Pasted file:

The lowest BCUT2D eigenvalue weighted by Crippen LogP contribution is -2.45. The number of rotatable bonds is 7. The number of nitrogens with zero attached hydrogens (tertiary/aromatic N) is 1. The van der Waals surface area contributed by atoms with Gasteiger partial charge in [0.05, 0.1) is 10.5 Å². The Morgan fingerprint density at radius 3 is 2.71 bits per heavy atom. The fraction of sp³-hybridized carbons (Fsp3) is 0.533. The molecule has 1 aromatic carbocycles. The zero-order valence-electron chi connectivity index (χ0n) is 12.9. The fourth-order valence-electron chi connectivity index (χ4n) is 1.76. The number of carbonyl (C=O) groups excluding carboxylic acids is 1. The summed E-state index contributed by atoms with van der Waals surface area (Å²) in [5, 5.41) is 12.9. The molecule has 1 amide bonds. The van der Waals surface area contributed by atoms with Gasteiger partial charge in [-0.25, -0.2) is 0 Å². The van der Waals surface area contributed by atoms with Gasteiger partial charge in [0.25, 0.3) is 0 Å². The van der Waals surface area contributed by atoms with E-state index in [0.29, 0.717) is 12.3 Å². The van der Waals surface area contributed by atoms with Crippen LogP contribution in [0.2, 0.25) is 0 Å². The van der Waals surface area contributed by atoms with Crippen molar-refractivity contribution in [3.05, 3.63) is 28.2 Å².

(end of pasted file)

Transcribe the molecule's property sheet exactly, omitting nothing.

The lowest BCUT2D eigenvalue weighted by Crippen LogP contribution is -2.45. The number of rotatable bonds is 7. The number of nitrogens with zero attached hydrogens (tertiary/aromatic N) is 1. The van der Waals surface area contributed by atoms with Gasteiger partial charge in [0.05, 0.1) is 10.5 Å². The Morgan fingerprint density at radius 3 is 2.71 bits per heavy atom. The fraction of sp³-hybridized carbons (Fsp3) is 0.533. The molecule has 1 aromatic carbocycles. The zero-order valence-electron chi connectivity index (χ0n) is 12.9. The fourth-order valence-electron chi connectivity index (χ4n) is 1.76. The number of carbonyl (C=O) groups excluding carboxylic acids is 1. The summed E-state index contributed by atoms with van der Waals surface area (Å²) in [5, 5.41) is 12.9. The molecule has 1 amide bonds. The van der Waals surface area contributed by atoms with Gasteiger partial charge in [-0.25, -0.2) is 0 Å². The van der Waals surface area contributed by atoms with Gasteiger partial charge in [0.25, 0.3) is 0 Å². The van der Waals surface area contributed by atoms with E-state index in [0.29, 0.717) is 12.3 Å². The van der Waals surface area contributed by atoms with Crippen LogP contribution in [0.2, 0.25) is 0 Å². The van der Waals surface area contributed by atoms with Crippen molar-refractivity contribution in [3.05, 3.63) is 28.2 Å².